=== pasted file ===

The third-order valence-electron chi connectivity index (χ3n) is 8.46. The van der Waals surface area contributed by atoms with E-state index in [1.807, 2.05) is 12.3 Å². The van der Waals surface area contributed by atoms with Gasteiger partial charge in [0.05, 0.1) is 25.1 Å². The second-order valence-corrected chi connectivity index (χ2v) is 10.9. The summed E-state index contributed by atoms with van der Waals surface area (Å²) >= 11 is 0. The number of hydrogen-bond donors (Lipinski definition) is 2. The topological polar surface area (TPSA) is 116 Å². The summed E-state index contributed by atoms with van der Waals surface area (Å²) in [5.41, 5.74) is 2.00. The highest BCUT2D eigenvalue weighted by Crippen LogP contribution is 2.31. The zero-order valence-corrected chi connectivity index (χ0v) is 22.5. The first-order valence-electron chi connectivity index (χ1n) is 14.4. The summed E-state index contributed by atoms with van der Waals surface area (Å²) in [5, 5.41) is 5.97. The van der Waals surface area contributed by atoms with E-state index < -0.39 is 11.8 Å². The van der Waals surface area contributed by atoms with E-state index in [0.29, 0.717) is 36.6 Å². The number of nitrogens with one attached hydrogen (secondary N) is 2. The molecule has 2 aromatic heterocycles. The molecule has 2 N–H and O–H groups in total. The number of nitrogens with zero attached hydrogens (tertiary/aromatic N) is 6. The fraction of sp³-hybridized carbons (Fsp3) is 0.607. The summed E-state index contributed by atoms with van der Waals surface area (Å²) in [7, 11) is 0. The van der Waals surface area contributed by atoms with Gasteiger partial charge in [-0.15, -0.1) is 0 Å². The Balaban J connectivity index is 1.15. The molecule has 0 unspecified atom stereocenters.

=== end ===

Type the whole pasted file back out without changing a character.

The third-order valence-electron chi connectivity index (χ3n) is 8.46. The van der Waals surface area contributed by atoms with E-state index in [1.807, 2.05) is 12.3 Å². The van der Waals surface area contributed by atoms with Gasteiger partial charge in [0.05, 0.1) is 25.1 Å². The second-order valence-corrected chi connectivity index (χ2v) is 10.9. The summed E-state index contributed by atoms with van der Waals surface area (Å²) >= 11 is 0. The number of hydrogen-bond donors (Lipinski definition) is 2. The topological polar surface area (TPSA) is 116 Å². The summed E-state index contributed by atoms with van der Waals surface area (Å²) in [5.41, 5.74) is 2.00. The highest BCUT2D eigenvalue weighted by Crippen LogP contribution is 2.31. The zero-order valence-corrected chi connectivity index (χ0v) is 22.5. The first-order valence-electron chi connectivity index (χ1n) is 14.4. The summed E-state index contributed by atoms with van der Waals surface area (Å²) in [5, 5.41) is 5.97. The van der Waals surface area contributed by atoms with E-state index < -0.39 is 11.8 Å². The van der Waals surface area contributed by atoms with E-state index in [0.29, 0.717) is 36.6 Å². The number of nitrogens with one attached hydrogen (secondary N) is 2. The molecule has 2 aromatic heterocycles. The molecule has 2 N–H and O–H groups in total. The number of nitrogens with zero attached hydrogens (tertiary/aromatic N) is 6. The fraction of sp³-hybridized carbons (Fsp3) is 0.607. The summed E-state index contributed by atoms with van der Waals surface area (Å²) in [7, 11) is 0. The van der Waals surface area contributed by atoms with Gasteiger partial charge in [-0.15, -0.1) is 0 Å². The Balaban J connectivity index is 1.15. The molecule has 0 unspecified atom stereocenters.